A La Carte
Saturday, October 24, 2015 marked the official dedication of Rose Park Tennis Courts to Margaret and Roumania Peters Walker. Affectionately called 'Pete and Repeat,' these Georgetown sisters and trailblazing tennis stars rose to fame playing on the (then clay) courts of Rose Park in the late 1930's.
In an era when blacks were segregated from whites in both national and international competitions, the sisters played in the American Tennis Association (ATA) national championships in Wilberforce University in Ohio. The ATA had been founded in 1916 by a group of African American businessmen, college professors, and physicians who wanted to promote the game of tennis and provide a forum for competition at the national level. The ATA provided the finest competition for blacks in the United States at the time.
Speaker after speaker touched on a personal connection to the Peters family and how their talent, sprit and commitment to the neighborhood inspired them.
Master of Ceremonies David Dunning, President of Friends of Rose Park thanked the community, distinguished speakers and guests including DC Mayor Muriel Bowser, singling out Topher Matthews for writing about the Peters sisters over a year ago, and David Abrams who has served on the Friends of Rose Park board for 15 years.
Reverend Adam Y. Park of Epiphany Catholic Church gave the invocation, mentioning that his church was where the Peters family worshipped then and now.
Fannie Walker Weeks and James Walker, Roumania's children shared how their mom and aunt Margaret "beat the boys" and how they "would be humbled by this honor." James told proudly the story of how his mother once played on the courts with actor Gene Kelly.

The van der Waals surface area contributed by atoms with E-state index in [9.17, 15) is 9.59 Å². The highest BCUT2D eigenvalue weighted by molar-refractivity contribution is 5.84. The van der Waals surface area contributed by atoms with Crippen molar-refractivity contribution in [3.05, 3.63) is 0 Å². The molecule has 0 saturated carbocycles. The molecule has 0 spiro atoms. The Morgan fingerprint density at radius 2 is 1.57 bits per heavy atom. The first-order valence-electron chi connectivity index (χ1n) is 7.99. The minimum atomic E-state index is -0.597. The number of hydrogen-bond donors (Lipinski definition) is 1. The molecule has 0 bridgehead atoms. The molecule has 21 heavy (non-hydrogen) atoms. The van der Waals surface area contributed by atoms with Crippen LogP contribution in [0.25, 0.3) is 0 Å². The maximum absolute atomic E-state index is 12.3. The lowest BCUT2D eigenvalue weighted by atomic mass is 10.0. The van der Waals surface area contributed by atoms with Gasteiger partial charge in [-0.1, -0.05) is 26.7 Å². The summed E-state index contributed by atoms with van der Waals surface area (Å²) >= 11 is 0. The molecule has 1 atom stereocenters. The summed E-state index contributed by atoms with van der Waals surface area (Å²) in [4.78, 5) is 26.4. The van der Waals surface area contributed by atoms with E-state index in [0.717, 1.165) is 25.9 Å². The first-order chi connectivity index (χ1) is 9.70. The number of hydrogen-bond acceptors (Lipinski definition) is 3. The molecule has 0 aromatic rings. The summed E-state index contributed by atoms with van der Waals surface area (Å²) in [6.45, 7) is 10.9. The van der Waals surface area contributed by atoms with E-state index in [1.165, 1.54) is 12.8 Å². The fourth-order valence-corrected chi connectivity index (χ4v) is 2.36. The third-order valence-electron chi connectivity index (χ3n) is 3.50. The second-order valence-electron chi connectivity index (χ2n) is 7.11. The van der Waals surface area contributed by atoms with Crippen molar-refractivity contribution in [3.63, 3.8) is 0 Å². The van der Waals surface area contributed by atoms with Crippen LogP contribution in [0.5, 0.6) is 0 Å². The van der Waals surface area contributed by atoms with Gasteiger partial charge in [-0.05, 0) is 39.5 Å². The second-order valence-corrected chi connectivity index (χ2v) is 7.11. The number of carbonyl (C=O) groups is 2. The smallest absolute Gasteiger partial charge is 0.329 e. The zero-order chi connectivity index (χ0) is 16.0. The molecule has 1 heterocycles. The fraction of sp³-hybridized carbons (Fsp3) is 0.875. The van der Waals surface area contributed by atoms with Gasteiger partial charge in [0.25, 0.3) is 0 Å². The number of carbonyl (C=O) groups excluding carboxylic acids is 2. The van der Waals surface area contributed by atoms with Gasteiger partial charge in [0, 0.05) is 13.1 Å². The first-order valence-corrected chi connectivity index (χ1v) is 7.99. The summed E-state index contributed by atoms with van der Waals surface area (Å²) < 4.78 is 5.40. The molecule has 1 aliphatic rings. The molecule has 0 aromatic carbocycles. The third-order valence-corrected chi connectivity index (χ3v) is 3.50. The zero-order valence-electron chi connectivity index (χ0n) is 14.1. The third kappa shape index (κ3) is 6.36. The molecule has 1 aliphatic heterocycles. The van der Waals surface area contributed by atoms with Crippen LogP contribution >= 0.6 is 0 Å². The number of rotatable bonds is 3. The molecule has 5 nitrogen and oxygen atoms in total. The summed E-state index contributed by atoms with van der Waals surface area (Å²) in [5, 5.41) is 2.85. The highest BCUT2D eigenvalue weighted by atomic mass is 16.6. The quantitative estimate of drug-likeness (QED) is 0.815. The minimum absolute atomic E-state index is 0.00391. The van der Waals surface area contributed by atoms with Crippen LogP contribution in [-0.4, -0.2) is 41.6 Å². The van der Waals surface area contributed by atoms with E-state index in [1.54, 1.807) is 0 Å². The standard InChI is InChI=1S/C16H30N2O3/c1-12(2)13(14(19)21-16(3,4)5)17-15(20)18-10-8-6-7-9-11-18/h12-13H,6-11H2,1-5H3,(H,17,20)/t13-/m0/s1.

Mayor Bowser talked about how her mother (sitting in the audience next to Vincent Orange) grew up in Georgetown, describing the spirit and talent of the Peters sisters as "a shining example of what young people can do."
Councilmember Jack Evans, who helped spearhead the effort to rename the tennis courts, passed on his regrets that he could not attend because his triplets were starting college.
ANC Commissioner Monica Roache, fifth generation Georgetowner who played tennis at Rose Park, and was instrumental in the naming efforts said, "This is a significant place for African-Americans ... a place that transcends senseless boundaries."
Keynote speaker Jeh Johnson, Homeland Security Secretary thanked the Mayor of East Village David Dunning, explaining how much he and his wife Susan love Rose Park. About his terrier, Johnson added, "Andy has done more to fetilize the rose bushes ... he knows how to give back."